Friday, June 3, 2011

How to "retire" a church worker

One last blog in this series for now about how to have a successful church. Suppose you have been reading this and you agree that it is time to restart your church on the path to success in being a Godly Ministry.
But you face one LARGE hurdle in accomplishing your task. We’ll call him Elder Smith.
Elder Smith grew up on your church, raised there by his family that still attends, even his grandkids and maybe great grandkids, just as he did when he was a great grandchild of one of the founders. Elder has become one of your oldest members and his ability to be an active part of your congregation is very limited. Everyone feels sorry for him, and no one wants to hurt his feelings, so he is put on committees so that he will still feel a part of the congregation. You as a pastor in particular do not want to upset him, as his family might retaliate, (Christians retaliate? Well, church members at least!) and cause discord or leave the church. (sometimes that is a blessing too.)
How about giving Elder Smith a retirement party? We give employees who have served a company for many years retirement parties. So why not do the same for someone who has served the church for so many years. This gives them the dignity to leave the post, their family can celebrate the occasion, and quite often the person who was in that position is grateful to finally be off the committee.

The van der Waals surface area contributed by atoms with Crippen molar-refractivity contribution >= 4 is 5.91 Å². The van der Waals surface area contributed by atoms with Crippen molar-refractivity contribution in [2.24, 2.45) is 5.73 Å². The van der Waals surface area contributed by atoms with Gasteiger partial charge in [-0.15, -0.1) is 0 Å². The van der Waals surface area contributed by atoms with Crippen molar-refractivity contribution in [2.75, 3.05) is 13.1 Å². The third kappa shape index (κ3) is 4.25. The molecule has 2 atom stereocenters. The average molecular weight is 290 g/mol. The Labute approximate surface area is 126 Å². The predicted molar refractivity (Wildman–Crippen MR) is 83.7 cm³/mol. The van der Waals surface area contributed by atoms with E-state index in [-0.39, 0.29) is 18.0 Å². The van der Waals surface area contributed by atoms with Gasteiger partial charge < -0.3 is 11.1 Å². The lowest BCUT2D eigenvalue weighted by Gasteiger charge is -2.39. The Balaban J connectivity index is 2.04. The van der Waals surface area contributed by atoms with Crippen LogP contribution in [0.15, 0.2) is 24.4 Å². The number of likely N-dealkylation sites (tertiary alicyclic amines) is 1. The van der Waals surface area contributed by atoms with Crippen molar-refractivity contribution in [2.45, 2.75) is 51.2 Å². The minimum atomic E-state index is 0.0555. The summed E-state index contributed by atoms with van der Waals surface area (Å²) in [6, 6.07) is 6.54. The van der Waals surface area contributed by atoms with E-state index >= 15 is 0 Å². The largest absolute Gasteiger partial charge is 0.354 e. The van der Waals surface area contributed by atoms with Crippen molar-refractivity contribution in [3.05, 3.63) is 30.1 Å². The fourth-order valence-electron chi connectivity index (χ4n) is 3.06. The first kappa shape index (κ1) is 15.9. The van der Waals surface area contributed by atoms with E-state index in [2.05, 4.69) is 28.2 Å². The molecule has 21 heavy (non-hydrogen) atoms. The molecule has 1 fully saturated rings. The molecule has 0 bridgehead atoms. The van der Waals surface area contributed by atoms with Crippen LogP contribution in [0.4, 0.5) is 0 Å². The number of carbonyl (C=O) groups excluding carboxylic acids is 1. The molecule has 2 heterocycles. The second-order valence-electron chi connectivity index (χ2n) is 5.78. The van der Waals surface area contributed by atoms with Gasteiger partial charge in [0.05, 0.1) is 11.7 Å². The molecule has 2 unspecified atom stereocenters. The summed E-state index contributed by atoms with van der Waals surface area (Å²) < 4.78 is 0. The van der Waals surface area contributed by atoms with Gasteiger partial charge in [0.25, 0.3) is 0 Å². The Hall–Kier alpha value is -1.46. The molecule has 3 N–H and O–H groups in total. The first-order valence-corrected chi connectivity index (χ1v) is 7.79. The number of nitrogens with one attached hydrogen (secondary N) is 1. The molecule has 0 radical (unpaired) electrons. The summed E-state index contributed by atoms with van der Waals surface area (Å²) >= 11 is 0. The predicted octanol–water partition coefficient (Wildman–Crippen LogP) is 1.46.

It happened to me one time. He wound up in the hospital a few weeks after his “retirement”, and he told me when we were alone that he was so glad that he finally didn’t have to serve actively anymore. His health wasn’t the best and he had a hard time making the meetings. He counted it a blessing. We gave him a small party after service one Sunday. We had everyone bring a “covered dish” to the social hall before church, and we purchased a specially decorated cake from a local bakery and decorated with some balloons and d├ęcor from the dollar store. The cost was fairly low to the church, but the results were rather high.
No one was hurt. People who needed to serve on the committees were now in place. And the church continued to function.
Solutions can always be found, if you are willing to look at the problem in a new light. What can you do with your ministry to make it a success? I would love to have some comments from others who have implemented some ideas that turned their ministry around.

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